This summer, my husband, Mike, traveled to India for two weeks on business. I asked him to bring me back a colorful scarf, maybe an outstanding pair of gold hoop earrings. Yet my heart was not prepared for what I unwrapped the day he returned. An oval shaped box. White marble with turquoise and lapis stones strategically inlaid within the lid and base, unmistakably similar to my grandmother’s. To say I ugly cried is a grave injustice to the moment I peeled back the brown paper and my eyes took in this token. He said he saw it and knew it was meant for me. One day, I hope to place both marble boxes into the hands of my daughter and entrust to her a small but precious piece of her great grandmother and me.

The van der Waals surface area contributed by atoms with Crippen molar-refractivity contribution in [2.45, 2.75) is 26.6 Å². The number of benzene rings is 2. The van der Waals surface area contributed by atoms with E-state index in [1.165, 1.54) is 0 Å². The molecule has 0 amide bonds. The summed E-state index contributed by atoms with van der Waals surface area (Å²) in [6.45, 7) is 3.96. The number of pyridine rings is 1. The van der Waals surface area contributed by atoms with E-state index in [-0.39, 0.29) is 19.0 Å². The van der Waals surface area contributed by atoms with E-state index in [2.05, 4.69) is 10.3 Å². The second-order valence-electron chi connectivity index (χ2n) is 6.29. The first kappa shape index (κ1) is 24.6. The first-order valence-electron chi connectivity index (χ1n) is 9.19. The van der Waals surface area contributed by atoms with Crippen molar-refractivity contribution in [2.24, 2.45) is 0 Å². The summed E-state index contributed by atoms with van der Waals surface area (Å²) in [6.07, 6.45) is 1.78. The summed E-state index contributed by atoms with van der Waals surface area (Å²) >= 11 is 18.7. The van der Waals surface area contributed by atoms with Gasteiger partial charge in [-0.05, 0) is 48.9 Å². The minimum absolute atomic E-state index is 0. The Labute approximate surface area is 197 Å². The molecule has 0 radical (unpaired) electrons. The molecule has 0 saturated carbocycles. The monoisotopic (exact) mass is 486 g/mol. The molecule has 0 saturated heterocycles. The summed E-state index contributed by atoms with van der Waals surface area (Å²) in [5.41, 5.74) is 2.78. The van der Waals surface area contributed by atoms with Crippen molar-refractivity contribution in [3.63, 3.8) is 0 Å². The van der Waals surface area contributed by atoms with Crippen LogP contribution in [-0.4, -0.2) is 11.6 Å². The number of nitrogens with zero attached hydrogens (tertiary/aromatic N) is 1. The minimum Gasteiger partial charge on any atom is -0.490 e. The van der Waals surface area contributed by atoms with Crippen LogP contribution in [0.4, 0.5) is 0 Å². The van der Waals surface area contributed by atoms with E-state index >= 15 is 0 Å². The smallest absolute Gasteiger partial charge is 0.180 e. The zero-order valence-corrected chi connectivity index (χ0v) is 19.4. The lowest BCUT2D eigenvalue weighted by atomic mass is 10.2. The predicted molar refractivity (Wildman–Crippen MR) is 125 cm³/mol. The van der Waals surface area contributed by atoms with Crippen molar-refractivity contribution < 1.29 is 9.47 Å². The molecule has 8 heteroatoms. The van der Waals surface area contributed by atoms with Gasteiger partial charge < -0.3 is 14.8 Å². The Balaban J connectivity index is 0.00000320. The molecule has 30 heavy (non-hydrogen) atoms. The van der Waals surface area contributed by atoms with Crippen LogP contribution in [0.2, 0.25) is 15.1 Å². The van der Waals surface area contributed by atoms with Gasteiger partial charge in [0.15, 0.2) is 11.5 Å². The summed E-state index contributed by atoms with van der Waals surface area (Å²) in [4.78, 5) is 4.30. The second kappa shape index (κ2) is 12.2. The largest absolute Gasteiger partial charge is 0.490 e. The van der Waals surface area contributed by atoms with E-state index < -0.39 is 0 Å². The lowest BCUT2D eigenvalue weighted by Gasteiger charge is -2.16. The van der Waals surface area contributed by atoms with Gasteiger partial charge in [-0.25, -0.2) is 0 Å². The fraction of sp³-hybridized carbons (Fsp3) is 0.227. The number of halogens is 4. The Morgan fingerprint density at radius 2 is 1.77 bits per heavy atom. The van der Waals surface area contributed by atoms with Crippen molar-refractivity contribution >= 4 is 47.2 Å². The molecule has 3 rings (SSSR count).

Jen Tucker is the author of the funny and true stories, The Day I Wore My Panties Inside Out and The Day I Lost My Shaker of SaltIn September 2012, she had her children's book, Little Pumpkin published as an e-book. She also blogs monthly for Survival for Blondes. She currently lives in Indiana with her husband, three kids and two dogs. You can find her at TwitterFacebook, her blog and on her website. And in case you missed them. check out her previous Chick Lit Cheerleader posts here.

Spotlight and Giveaway: To See the Moon Again

Today we're pleased to feature To See the Moon Again by Jamie Langston Turner. Thanks to Penguin Random House, we have one copy for a lucky US reader!

In TO SEE THE MOON AGAIN (Berkley Trade Paperback Original; September 2, 2014), award-winning author Jamie Langston Turner presents a poignant novel about learning to forgive the past and finding hope in the future.